I was watching BloombergWest the other day when John Battelle appeared on my screen. For those of you who don’t know, Battelle wears a number of impressive hats. While not writing, he chairs Federated Media Publishing. He is also a visiting professor of journalism at the University of California, Berkeley. In short, he knows what he’s talking about.
Battelle was discussing the evolution of all things technology and, in particular, the movement away from the PC to mobile devices. He also mentioned something called The Data Frame, the theme from the forthcoming Web 2.0 summit. Battelle explains what he means:
For 2011, our theme is “The Data Frame” – focusing on the impact of data in today’s networked economy. We live in a world clothed in data, and as we interact with it, we create more – data is not only the web’s core resource, it is at once both renewable and boundless. [Emphasis mine.]
Consumers now create and consume extraordinary amounts of data. Hundreds of millions of mobile phones weave infinite tapestries of data, in real time. Each purchase, search, status update, and check-in layers our world with more of it. How our industries respond to this opportunity will define not only success and failure in the networked economy, but also the future texture of our culture. And as we’re already seeing, these interactions raise complicated questions of consumer privacy, corporate trust, and our governments’ approach to balancing the two.
Is Battelle ultimately right? I tend to think so. But, beyond that, as I listened to Battelle and researched his notion of The Data Frame, one thing struck me:
Most organizations are under- or unprepared for it.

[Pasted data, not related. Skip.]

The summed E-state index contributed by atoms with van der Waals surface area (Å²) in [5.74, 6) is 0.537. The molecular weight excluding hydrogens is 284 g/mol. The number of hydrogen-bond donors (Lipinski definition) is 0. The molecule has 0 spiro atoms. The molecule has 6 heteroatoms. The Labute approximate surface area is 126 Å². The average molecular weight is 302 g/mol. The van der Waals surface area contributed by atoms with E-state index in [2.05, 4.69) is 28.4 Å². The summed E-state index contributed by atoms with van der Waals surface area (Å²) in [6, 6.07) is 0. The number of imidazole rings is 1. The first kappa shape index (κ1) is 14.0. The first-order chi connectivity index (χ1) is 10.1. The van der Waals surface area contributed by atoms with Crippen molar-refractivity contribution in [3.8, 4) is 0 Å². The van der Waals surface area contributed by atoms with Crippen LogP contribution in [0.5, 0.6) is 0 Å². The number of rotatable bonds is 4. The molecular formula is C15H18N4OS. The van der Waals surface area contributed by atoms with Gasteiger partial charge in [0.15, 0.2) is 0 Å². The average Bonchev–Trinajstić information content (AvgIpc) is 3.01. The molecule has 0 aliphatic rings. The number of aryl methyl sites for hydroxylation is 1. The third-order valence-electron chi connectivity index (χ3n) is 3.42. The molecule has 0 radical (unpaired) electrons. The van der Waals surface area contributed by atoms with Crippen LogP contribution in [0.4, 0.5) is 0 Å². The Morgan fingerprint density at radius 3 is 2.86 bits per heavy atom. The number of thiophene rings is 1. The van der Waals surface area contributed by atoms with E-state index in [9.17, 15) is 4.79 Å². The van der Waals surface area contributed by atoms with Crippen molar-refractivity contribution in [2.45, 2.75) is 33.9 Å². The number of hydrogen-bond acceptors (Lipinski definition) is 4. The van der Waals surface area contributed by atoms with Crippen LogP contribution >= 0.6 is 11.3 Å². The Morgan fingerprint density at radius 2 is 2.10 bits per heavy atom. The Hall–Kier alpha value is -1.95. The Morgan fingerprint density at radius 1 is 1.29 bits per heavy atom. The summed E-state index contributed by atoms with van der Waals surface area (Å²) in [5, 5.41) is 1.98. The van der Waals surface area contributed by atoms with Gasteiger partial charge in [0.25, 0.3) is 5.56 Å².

Now, there are two parts to this fundamental lack of preparation, both of which I’ll discuss in this post.
Particularly in large, conservative organizations, far too often many people don’t think of things in terms of data and information–and this is the most significant problem. Decision makers fail to realize that everything is data. Decisions are made often by gut feel, despite the fact that for years decision analysis tools have existed to assist people in making superior choices. How many people do you know with access to sophisticated BI applications who continue to rely upon Microsoft Excel?
Lamentably, many organizations have yet to get their arms around the web and its implications. Legacy systems still abound and rare is the organization that has completely embraced Enterprise 2.0 and its components, including–and arguably most important–cloud computing.
The bottom line is that not enough people think in terms of data, a limitation that invariably influences the choice of which technologies are–and are not–deployed within organizations. While many in old-school enterprises debate what to do and how to do it, the chasm between them and companies that do get it (read: Amazon, Apple, Facebook, and Google) widens. The latter companies are so valuable and admired today because they are building and deploying sticky, integrated, and data-gathering planks and platforms. They’re not just trying to “get” the web. They did that a long time ago.
The Explosion of Mobility
The web has been here in full force for nearly two decades, but enterprise mobility is a much more recent advent. While a few companies have experimented with internal Apple-like App Stores, these are the exceptions that prove the rule. For this reason, consumers and consumer-based companies–not enterprise IT departments–are leading the current technology revolution. This is in stark contrast to what I call Enterprise 1.0 in The Next Wage of Technologies. In the 1990s, people walked into the office to use the most powerful technology. These days, however, the opposite is often true: many people have more powerful devices on their hips than on their desktops.
Once again, it’s all about the people. It is incumbent upon the powers-that-be to fundamentally alter their mindsets. Data need not be a “icky” problem to manage. On the contrary, it represents myriad opportunities to recognize and harvest. Once change- and risk-averse executives realize this, they can implement the apps, data models, and the like necessary to survive in our dynamic world.
What say you?
TODAY: Sun, December 8, 2013December2013